What Are the Key Elements of a Financial Plan?
To ensure that your financial plan is as effective as possible for you and your family, you should create a comprehensive financial plan. You will need to include multiple aspects of your financial life, such as tax returns, retirement accounts, and investments, to do this correctly.
A good financial plan typically includes a number of key elements. Although they all have different effects on your money, the sum of their effects determines your financial future. The following are the financial categories and sub-categories to concentrate on:
Components of a Financial Plan
- A cash flow statement that shows your income and expenses
- A balance sheet that shows your assets and liabilities
- The advantages and disadvantages of your current financial situation
- Education funding strategy
- Reports on investment portfolio returns - Asset allocation plans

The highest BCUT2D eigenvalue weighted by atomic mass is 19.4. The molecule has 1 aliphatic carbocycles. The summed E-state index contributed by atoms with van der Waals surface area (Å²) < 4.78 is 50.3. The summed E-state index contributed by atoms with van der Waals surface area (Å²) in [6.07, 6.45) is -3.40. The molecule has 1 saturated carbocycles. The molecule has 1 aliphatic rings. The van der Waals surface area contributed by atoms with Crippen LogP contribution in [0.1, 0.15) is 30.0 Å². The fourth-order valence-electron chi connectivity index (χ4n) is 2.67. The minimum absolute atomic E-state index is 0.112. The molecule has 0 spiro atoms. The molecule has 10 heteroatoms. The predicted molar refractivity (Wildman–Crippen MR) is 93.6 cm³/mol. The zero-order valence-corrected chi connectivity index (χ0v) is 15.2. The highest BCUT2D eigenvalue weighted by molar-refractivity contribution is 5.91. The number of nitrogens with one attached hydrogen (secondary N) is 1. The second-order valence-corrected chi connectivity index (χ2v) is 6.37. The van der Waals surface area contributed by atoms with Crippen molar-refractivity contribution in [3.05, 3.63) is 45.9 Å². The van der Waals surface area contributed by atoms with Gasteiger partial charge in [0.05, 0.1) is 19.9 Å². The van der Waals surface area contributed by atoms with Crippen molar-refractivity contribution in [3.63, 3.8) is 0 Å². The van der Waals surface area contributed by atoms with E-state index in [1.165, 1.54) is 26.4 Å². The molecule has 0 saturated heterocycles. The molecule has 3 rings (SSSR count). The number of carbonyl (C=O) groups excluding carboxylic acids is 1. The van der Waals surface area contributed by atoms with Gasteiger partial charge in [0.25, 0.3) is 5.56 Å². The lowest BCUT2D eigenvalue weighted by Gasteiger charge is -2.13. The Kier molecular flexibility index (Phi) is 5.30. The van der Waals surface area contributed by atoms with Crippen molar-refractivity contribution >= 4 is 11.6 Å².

- An overview of investments in retirement accounts
- Estimated post-retirement and Social Security income
- Post-retirement lifestyle plan
- Estimated estate/inheritance taxes
- Executed will
- Philanthropic gift planning
- Contribution plan for 401(k) and IRA
- Capital gains and income tax returns
Management of Risk
- Long-term care, disability, and life insurance
- Survivor and beneficiary benefit plans
How to create a financial plan
Technology has enabled some very cool do-it-yourself planning tools. Budgeting apps, robo advisors, and a plethora of financial calculators are available to assist you in reaching your objectives.
You can create your own financial plan with the right tools and a process for evaluating your situation and determining what to do next.
Consider the short- and long-term goals you want to prioritize. For example, you might know that you want to retire in 20 years or so. But first, you need to save for an emergency, pay off debt, and send your children to college. That's a lot to tackle all at once, so breaking it down into manageable chunks and tackling one goal at a time may make sense.